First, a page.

When new technology holds a writer back

1894 photo of Mark Twain in the New York City laboratory of his good friend, Nikola Tesla.

1894 photo of Mark Twain in the New York City laboratory of his good friend, Nikola Tesla.

Happy Birthday today to perennial FAB favorite Samuel Clemens (aka Mark Twain).  For those techno-geeky folks out there, Sam was the first person ever to write a novel on a typewriter. The year was 1883, the book Life on the Mississippi.

Of course, he’d owned the thing since 1874, and found it more trouble than it was worth, writing to the maker (in longhand!) in 1875 saying,

Please do not even divulge the fact that I own a machine. I have entirely stopped using the typewriter for the reason that I could never write a letter with it to anybody without receiving a request by return mail that I would not only describe the machine but state what progress I had made in the use of it, etc, etc. I don’t like to write letters, and so I don’t want people to know I won this curiosity-breeding little joker.

He’d paid the whopping sum of $125 for the Remington No 1 and claimed to have traded it to a friend a few years later for a $12 saddle, thereby “cheating him outrageously.” But one suspects, since he wrote a Life on the Mississippi on a typewriter, he gave up his early model No 1 typewriter in favor of a new and improved Remington No 2 which appeared in 1880 and had the impressive futuristic feature of . . . a Cap Shift Key.


Image number: 10308297; Credit: Science Museum/Science & Society Picture Library; Date taken: 12 January 2004 22:33;Image rights: Science Museum

The Remington No 2 was the first commercially successful writing machine, selling over 100,000 units. And yes, that’s Remington as in rifles (So, one could say Remington covered its bets by producing both sword and pen!). Remington began making firearms (a metal and wood product) in the 1820s.

In 1873 Remington began the new venture, producing typewriters. Remington sold the typewriter business in 1886. The new owner, the Standard Typewriter Manufacturing Company, bought the rights to continue using the Remington name, and the firearms business became Remington Arms Company.

interestingly, because the type bars strike the paper from below, the writing on early model typewriters could not be seen until the carriage was lifted. The ability to see what one was writing as one typed had to wait until 1908 and truly wasn’t perfected till around 1920! Some writers continued with longhand not least because with longhand one could see what one was writing. (JK Rowling still writes her books in longhand, we’ve heard.)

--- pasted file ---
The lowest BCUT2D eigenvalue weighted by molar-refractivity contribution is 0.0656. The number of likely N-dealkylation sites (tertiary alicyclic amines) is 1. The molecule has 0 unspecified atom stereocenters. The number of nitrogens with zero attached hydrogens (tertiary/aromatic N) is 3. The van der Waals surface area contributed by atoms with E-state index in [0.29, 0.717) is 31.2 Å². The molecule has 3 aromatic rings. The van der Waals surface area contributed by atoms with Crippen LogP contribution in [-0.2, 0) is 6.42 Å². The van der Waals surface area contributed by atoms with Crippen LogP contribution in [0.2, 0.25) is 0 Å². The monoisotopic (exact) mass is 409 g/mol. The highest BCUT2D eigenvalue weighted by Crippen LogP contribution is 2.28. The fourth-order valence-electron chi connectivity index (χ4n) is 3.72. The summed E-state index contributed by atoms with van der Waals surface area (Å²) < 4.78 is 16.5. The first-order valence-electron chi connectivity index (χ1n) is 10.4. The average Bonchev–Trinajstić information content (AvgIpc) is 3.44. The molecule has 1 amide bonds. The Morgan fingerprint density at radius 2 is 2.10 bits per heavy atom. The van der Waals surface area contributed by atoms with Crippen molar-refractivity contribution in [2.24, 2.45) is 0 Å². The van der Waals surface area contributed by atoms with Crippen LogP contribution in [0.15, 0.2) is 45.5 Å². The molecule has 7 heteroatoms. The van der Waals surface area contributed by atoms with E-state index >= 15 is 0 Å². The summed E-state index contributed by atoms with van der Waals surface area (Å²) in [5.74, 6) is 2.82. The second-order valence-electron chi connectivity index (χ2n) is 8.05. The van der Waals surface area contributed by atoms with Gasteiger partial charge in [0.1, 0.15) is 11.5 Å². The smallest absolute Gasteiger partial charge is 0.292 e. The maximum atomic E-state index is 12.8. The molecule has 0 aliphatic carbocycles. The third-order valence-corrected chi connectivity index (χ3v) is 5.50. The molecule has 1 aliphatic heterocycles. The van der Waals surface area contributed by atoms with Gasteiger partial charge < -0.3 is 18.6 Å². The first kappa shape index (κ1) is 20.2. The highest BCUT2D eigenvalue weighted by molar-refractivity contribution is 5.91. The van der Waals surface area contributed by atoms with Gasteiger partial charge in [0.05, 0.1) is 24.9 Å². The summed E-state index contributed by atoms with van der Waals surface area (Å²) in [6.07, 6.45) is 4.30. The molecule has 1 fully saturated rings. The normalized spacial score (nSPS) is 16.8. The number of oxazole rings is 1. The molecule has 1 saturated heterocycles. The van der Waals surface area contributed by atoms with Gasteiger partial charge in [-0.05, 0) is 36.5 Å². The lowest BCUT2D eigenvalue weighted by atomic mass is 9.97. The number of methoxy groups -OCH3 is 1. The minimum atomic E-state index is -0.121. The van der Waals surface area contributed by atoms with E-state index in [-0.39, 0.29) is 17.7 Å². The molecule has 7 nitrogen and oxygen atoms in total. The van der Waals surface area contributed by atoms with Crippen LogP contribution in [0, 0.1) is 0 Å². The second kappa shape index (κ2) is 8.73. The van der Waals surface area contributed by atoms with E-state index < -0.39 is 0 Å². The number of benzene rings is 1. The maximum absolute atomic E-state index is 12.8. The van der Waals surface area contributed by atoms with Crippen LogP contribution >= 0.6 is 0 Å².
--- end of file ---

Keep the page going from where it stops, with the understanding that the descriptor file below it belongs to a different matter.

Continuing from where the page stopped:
Many well-known authors have used Remington machines. Dame Agatha Christie used a Remington Portable No 2 and a No 5. Raconteur Quentin Crisp preferred the No. 3. Nobel Prize winner in Literature Rudyard Kipling pecked away on a Remington Noiseless model in his later years. And a Remington Portable No.3 was one of the typewriters of choice of Gone with the Wind novelist Margaret Mitchell.

So how ever you choose to create your next great novel — traditional longhand or something cutting edge, remember, it’s the words that count, not how you get them on the page.

writers block
StiK – Cow Writer’s Block from a presentation on Writer’s Block Sometimes it’s the technology that’s holding you back!

A great post on using WP to move from blog to book!

The WordPress.com Blog

My name is Jared Gulian, and I’m still not entirely sure how I ended up living in paradise.

That’s the first line on the About page of Jared Gulian’s blog, Moon over Martinborough. In Jared’s case, “paradise” is a tiny olive farm in rural New Zealand, the location and inspiration for his upcoming book based on his blog at WordPress.com.

We asked Jared about his whirlwind of an experience landing a book deal with Random House New Zealand this summer, and how he’s built his audience using his blog.

How did your book contract come about?

It started with my blog, which is about life on our tiny olive farm. My partner and I are both American city boys, and somehow we ended up living in rural New Zealand with an olive grove. I wanted to write about it, so I created a blog on WordPress.com in 2009.

The blog became popular and won…

View original post 1,012 more words

Published in: on November 27, 2012 at 9:52 AM  Leave a Comment  

Is a Tablet in Your Favorite E-Reader’s Future?

E-book consumers are increasingly shifting to tablets from dedicated e-readers as their first choice for reading e-books, according to the Book Industry Study Group’s Consumer Attitudes Toward E-Book Reading Survey, powered by Bowker.

In August,

  1. 17% of e-book consumers cited Amazon Fire as their first choice for reading e-books (up from 0% last August),
  2. 7% cited B&N’s Nook (up from from 2% the previous August).
  3. 10% Apple’s iPad (a number which has remained constant).

Tablets are now the first choice for about a third of the e-reading public. Simultaneously, dedicated e-reading devices have slid in popularity in direct proportion to the growth of tablets. No surprise there.

Of frequent e-readers–people who purchase e-books at least weekly– 38% indicated that tablets were their primary e-reading device, compared to 19% a year earlier. Reading by frequent e-readers on dedicated e-reading devices meanwhile slipped to less than half from more than two-thirds a year earlier.

UPSHOT: Those who like to use technology for reading, like that reading technology to be a part of a more versatile technology they are able to use in other ways. So does that mean you should buy your reader a tablet? Read on.